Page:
Albany Madison Avenue Road Diet: Phase Two
A successful radical remake along a busy stretch of Albany’s Madison Avenue will extend to where the street meets Lark and Delaware further downtown. WAMC's Capital Region Bureau Chief Dave Lucas was at the College of St. Rose Thursday night for a public meeting on phase two of the “road diet.”
The Complete Streets Plan was implemented to make Madison Avenue safer for pedestrians, cyclists and motor vehicles. Officials say they were able to reduce the original three-stage plan down to two.
In August, phase one of the new plan, which resulted from four years of public meetings, re-channeled the flow of traffic along Madison Avenue. The old four lanes were replaced by a three-lane configuration: one in each direction separated by a central turning lane.
Fresh lines were painted along Madison Avenue, from South Allen Street to Partridge Street, which included bike lanes, one in each direction. Timed signals keep traffic flowing steadily, but more slowly. ADA compliant pedestrian crossings have walk signals that display countdown times.
Jeff Pangburn of Creighton Manning Engineering says phase two begins in July; it will bring the new configuration all the way downtown. "It is more than what phase one was. We're lucky that DGS, Department of General Services, was able to secure additional federal funding beyond the New York State DOT Highway Safety Improvement Funding through Governor Cuomo. This project actually received one of the region's SAFE NY specialty funding programs, 100 percent state-funded a portion of this job with no city match required, which is very rare, so it was a great partnership we'll get into towards the end. But also the typical 80 percent state, excuse me, federal highways, 15 percent state, only 5 percent city funding for a good portion fom Lake all the way to Lark. And then the remaining portion from Partridge to Lake the city administration decided to fund 100 percent with city funding to get that last gap done. It was a small bridge to gap with all those additional funding sources. So the Common Council went to bat for this project for this quarter and wanted to see it get done in one shot."
The entire project will be complete by year's end. Common Council member Leah Golby has been a leading proponent of the project. "There were increases in travel time at first. They were able to adjust the lights so that the travel time is easier for the people who do drive on it, and other people have told me they've just decided to start taking the bus, which I think is great too!"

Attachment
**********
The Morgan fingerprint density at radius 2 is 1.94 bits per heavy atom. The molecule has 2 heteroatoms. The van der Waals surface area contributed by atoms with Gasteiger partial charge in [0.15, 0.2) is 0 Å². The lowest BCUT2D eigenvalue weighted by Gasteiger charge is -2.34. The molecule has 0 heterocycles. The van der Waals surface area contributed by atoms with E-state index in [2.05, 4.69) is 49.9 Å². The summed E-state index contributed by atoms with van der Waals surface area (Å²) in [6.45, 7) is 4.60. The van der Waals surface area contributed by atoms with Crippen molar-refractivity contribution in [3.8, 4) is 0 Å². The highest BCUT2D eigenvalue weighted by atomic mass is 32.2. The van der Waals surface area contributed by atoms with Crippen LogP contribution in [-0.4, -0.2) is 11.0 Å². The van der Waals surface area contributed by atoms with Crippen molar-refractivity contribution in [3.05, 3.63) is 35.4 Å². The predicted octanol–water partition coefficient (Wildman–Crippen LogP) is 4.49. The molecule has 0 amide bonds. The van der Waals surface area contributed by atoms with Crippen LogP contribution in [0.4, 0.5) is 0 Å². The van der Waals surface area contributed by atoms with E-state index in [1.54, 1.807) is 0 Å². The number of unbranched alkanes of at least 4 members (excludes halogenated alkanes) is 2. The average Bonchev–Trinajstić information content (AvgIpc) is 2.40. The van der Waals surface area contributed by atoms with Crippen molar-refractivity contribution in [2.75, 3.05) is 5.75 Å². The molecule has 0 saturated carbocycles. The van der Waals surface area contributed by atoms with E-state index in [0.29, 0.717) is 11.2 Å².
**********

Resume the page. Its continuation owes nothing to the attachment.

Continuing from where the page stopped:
Golby says this is a great pilot project to use as a blueprint for rethinking other city streets.
Capital Region Complete Streets spokesperson Rossana Coto-Batres lauds the new bike lane. She says it’s much easier to navigate as a cyclist. " And as soon as it ends on Partridge Street, I feel like cars just kind of don't know where to go, and so it felt really unsafe after that. So now seeing that its gonna go all the way down to Lark Street, it will just make it easier for cyclists to go all the way down to the park, to Downtube, cause a lot of people ride their bikes to the Downtube to get any repairs done, so I think it'll just be a lot easier for people to come up and down Madison Avenue."
Not everyone is pleased with the change: during public comments some residents expressed concerns about the sheer volume of traffic, including emergency vehicles and city buses, as well as delivery trucks that block traffic lanes on a daily basis. Creighton Manning officials replied delivery vehicles will likely park in the center turning lane where they won't block traffic, while every CDTA stop will accommodate buses pulling out of the traffic lane to the curb.
Improvements planned include re-paving certain sections, widening driveway aprons, installing new signage and sidewalks, upgrading traffic signals, removing existing parking spaces deemed too close to intersections to enhance visibility and replacing buried natural gas lines between Partridge and Ontario Streets.
Officials concede vehicular traffic will be “calmed down.” They say some rush-hour delays are likely, a small price to pay for added pedestrian and bicycle safety.